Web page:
Al Vorspan z”l: Justice, Justice You Shall Pursue

Image: Al Vorspan, image from

I don’t often use the word “tzaddik.” A tzaddik (tsah-DEEK) is a person who seems almost to embody Torah, his righteousness is so great. A true tzaddik is also a person with the humility to laugh at himself and to laugh with others. There just aren’t many of those people, so it’s always sad when we lose them.

Al Vorspan was one of those rare individuals, and I was sad to hear of his death on February 16, 2019. I only had the pleasure of meeting him once, when I worked for the Union of Reform Judaism (at that time it was called the Union of American Hebrew Congregations) but I remember his broad smile and his warmth. He leaves a multifaceted legacy, the most tangible part of which is the Religious Action Center of Reform Judaism which he helped to found.

I did not know him well enough to do him justice, but I can recommend two articles that include some great stories about the man, by people who knew him well:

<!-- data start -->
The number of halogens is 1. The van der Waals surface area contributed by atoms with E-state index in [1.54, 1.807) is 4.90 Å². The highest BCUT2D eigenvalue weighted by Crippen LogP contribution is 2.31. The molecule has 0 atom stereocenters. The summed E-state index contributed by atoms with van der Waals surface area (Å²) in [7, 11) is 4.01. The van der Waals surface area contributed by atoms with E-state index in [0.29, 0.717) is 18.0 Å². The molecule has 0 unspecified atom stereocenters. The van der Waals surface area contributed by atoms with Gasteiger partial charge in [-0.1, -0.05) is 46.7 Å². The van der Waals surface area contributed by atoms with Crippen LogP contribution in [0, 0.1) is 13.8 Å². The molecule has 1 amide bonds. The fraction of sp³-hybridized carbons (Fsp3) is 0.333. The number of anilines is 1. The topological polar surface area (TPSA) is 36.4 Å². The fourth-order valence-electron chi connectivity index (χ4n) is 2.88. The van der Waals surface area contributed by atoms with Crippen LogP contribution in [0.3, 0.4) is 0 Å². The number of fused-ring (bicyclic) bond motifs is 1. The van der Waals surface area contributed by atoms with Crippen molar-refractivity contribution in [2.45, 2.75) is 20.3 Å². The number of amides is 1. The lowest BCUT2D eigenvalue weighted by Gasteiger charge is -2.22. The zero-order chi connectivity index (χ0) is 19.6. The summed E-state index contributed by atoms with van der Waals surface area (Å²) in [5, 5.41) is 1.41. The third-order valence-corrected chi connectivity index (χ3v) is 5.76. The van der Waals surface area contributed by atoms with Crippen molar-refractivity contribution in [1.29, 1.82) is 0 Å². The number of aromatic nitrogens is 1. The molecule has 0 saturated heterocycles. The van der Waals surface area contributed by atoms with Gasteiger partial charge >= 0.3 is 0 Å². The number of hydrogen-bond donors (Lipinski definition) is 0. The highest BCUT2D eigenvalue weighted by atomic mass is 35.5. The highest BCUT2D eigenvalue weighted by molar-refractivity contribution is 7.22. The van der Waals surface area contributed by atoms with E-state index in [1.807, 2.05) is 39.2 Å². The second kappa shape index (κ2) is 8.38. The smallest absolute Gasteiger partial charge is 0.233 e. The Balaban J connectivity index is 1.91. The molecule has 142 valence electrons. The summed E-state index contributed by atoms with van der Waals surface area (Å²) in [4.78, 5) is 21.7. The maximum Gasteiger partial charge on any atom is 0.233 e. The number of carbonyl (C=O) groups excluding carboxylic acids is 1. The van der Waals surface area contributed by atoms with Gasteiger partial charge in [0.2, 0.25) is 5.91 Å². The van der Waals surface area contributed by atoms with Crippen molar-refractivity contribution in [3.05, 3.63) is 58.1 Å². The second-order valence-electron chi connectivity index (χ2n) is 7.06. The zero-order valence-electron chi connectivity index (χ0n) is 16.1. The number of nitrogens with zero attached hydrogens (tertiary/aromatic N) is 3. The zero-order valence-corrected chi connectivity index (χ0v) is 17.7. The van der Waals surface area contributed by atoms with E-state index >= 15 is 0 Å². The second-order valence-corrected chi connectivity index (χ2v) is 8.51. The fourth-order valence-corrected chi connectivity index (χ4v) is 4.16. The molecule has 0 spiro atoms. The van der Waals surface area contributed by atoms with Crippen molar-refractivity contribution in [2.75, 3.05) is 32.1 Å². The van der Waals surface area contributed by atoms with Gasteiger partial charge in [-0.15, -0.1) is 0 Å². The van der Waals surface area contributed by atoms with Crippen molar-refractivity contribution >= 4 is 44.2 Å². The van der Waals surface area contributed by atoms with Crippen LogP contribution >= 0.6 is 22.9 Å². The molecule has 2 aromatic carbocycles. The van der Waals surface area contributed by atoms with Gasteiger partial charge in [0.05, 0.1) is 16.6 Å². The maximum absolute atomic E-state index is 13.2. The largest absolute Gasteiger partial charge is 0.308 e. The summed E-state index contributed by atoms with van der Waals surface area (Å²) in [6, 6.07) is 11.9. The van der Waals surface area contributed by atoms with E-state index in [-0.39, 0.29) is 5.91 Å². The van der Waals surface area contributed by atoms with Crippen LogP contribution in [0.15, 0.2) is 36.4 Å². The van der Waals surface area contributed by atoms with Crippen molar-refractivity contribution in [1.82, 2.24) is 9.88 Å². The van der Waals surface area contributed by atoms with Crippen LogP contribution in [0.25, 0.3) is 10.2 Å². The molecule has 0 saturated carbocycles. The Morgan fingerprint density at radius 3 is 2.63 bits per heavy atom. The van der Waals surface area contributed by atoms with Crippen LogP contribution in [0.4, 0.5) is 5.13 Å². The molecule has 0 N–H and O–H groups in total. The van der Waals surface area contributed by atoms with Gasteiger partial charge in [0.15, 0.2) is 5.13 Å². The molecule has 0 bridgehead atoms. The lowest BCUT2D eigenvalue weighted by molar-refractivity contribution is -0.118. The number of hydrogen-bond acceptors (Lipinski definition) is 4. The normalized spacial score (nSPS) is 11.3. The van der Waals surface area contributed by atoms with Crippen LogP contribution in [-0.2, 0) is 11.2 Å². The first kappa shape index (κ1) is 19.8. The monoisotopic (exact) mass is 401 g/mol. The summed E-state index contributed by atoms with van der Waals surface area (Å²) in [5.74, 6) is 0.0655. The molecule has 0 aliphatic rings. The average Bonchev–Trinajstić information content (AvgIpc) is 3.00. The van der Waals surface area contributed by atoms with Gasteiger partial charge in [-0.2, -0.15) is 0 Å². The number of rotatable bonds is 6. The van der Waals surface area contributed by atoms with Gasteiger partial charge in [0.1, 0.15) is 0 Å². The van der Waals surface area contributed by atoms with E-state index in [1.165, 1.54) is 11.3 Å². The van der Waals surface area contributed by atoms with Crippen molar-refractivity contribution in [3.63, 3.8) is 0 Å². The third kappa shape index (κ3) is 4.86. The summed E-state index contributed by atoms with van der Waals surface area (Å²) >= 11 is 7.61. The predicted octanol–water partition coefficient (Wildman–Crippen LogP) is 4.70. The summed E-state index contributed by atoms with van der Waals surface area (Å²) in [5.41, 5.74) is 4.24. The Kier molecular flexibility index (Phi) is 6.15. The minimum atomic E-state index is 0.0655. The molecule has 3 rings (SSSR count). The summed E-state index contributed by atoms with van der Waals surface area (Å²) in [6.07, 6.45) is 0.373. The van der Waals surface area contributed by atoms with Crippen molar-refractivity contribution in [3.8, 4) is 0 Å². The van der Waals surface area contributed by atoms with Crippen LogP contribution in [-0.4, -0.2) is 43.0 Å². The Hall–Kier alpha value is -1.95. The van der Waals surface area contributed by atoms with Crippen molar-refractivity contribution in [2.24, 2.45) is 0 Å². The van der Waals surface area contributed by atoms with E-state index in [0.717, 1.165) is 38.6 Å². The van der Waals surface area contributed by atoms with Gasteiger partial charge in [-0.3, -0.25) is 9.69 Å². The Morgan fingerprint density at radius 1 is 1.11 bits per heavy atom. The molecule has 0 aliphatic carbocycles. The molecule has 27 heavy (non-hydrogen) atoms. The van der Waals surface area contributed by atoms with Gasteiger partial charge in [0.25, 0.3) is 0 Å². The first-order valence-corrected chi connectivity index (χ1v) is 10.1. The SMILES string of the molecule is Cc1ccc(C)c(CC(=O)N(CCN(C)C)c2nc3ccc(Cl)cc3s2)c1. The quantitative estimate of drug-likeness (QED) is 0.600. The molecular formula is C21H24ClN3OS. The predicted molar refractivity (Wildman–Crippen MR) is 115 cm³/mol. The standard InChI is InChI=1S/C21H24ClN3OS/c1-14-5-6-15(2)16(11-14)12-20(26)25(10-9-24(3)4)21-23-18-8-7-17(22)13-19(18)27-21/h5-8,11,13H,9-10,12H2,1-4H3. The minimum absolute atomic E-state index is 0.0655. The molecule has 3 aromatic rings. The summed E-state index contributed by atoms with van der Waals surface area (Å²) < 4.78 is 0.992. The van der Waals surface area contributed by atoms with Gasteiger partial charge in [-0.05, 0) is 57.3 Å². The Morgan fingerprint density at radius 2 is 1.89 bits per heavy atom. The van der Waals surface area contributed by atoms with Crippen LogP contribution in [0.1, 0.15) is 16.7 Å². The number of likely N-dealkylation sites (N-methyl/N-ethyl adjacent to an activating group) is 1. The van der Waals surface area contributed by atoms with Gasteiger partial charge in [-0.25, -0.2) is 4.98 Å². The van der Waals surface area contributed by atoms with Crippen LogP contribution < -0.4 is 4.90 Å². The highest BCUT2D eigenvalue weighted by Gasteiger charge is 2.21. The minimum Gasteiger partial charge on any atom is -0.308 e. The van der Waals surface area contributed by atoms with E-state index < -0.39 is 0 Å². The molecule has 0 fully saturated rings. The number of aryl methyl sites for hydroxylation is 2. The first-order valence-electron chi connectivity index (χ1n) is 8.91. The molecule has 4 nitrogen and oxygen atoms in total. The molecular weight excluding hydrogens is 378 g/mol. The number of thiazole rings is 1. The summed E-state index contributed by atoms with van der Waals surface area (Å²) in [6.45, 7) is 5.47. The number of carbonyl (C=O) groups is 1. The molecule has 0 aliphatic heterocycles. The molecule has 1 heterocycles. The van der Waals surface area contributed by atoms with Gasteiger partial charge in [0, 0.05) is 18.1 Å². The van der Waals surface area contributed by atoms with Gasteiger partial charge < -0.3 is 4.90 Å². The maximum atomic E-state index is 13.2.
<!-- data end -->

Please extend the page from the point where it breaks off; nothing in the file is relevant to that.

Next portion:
Al Vorspan was a Jewish Giant of Justice by Rabbi Jeff Salkin

Remembering Al Vorspan z”l: The Prophet who Loved to Laugh by Aron Hirt-Manheimer

Zikkrono livracha: May his memory always be for a blessing.

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Rabbi Ruth Adar is a teaching rabbi in San Leandro, CA. She has many hats: rabbi, granny, and ham radio operator K6RAV. She blogs at and teaches at Hamaqom | The Place in Berkeley, CA.

4 thoughts on “Al Vorspan z”l: Justice, Justice You Shall Pursue”

      1. My Dad was one the pioneers in the Reform movement, starting in the 50’s. He was in the first class to receive a Masters in Religious Education from HUC in NYC. He was one of the original organizers of NATE. In the 1930’s, he had been the social director at the 92nd Street Y in NY and ran their summer camp as well. He felt strongly that the way to engage kids Jewishly, was through experiences at camp and in youth group. He served on the UAHC camp board and got the first camps up and running and onward. He created the first summer work program for teens, at Great Barrington. That concept has expanded to be the many iterations of the Avodah programs. He served on the Rabbinic Pension Board and was able to convince that board to include religious educators..and I think other professionals…just do not remember. He served as their financial advisor for decades. He also had a masters in economics from CCNY and his advocation was stock market analysis. He was still traveling to NYC for meetings, in his late 70’s.

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